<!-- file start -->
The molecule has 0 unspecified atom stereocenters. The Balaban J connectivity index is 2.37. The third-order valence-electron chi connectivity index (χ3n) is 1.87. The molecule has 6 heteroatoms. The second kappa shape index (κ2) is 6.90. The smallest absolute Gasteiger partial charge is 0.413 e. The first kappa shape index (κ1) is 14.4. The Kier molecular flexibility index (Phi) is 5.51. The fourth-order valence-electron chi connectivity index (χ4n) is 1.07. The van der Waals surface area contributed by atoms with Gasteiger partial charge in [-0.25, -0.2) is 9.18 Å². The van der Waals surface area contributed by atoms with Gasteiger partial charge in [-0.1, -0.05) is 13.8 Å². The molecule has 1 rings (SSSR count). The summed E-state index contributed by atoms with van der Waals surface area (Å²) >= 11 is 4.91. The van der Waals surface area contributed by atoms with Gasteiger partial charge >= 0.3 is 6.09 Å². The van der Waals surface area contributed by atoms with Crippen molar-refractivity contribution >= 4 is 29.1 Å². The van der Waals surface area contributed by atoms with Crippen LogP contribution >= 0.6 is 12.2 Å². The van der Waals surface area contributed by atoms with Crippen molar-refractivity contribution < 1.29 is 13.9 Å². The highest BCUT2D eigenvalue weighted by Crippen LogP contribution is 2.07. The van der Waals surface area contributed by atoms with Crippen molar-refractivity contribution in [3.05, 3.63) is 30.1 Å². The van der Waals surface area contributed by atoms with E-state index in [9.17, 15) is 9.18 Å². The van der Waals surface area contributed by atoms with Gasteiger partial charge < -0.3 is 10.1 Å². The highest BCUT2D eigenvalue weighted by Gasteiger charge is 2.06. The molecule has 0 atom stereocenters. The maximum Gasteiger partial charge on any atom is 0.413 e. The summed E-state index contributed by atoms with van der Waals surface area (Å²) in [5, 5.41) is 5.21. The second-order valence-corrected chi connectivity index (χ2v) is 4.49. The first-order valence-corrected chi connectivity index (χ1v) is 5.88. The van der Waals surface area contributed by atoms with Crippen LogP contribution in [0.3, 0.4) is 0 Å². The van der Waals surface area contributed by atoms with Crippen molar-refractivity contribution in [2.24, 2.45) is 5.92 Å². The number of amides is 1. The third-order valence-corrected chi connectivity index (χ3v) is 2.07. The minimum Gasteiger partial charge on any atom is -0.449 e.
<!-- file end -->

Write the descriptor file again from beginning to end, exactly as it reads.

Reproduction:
The molecule has 0 unspecified atom stereocenters. The Balaban J connectivity index is 2.37. The third-order valence-electron chi connectivity index (χ3n) is 1.87. The molecule has 6 heteroatoms. The second kappa shape index (κ2) is 6.90. The smallest absolute Gasteiger partial charge is 0.413 e. The first kappa shape index (κ1) is 14.4. The Kier molecular flexibility index (Phi) is 5.51. The fourth-order valence-electron chi connectivity index (χ4n) is 1.07. The van der Waals surface area contributed by atoms with Gasteiger partial charge in [-0.25, -0.2) is 9.18 Å². The van der Waals surface area contributed by atoms with Gasteiger partial charge in [-0.1, -0.05) is 13.8 Å². The molecule has 1 rings (SSSR count). The summed E-state index contributed by atoms with van der Waals surface area (Å²) >= 11 is 4.91. The van der Waals surface area contributed by atoms with Gasteiger partial charge >= 0.3 is 6.09 Å². The van der Waals surface area contributed by atoms with Crippen molar-refractivity contribution >= 4 is 29.1 Å². The van der Waals surface area contributed by atoms with Crippen LogP contribution >= 0.6 is 12.2 Å². The van der Waals surface area contributed by atoms with Crippen molar-refractivity contribution < 1.29 is 13.9 Å². The highest BCUT2D eigenvalue weighted by Crippen LogP contribution is 2.07. The van der Waals surface area contributed by atoms with Crippen molar-refractivity contribution in [3.05, 3.63) is 30.1 Å². The van der Waals surface area contributed by atoms with E-state index in [9.17, 15) is 9.18 Å². The van der Waals surface area contributed by atoms with Gasteiger partial charge < -0.3 is 10.1 Å². The highest BCUT2D eigenvalue weighted by Gasteiger charge is 2.06. The molecule has 0 atom stereocenters. The maximum Gasteiger partial charge on any atom is 0.413 e. The summed E-state index contributed by atoms with van der Waals surface area (Å²) in [5, 5.41) is 5.21. The second-order valence-corrected chi connectivity index (χ2v) is 4.49. The first-order valence-corrected chi connectivity index (χ1v) is 5.88. The van der Waals surface area contributed by atoms with Crippen LogP contribution in [0.3, 0.4) is 0 Å². The van der Waals surface area contributed by atoms with Crippen molar-refractivity contribution in [2.24, 2.45) is 5.92 Å². The number of amides is 1. The third-order valence-corrected chi connectivity index (χ3v) is 2.07. The minimum Gasteiger partial charge on any atom is -0.449 e.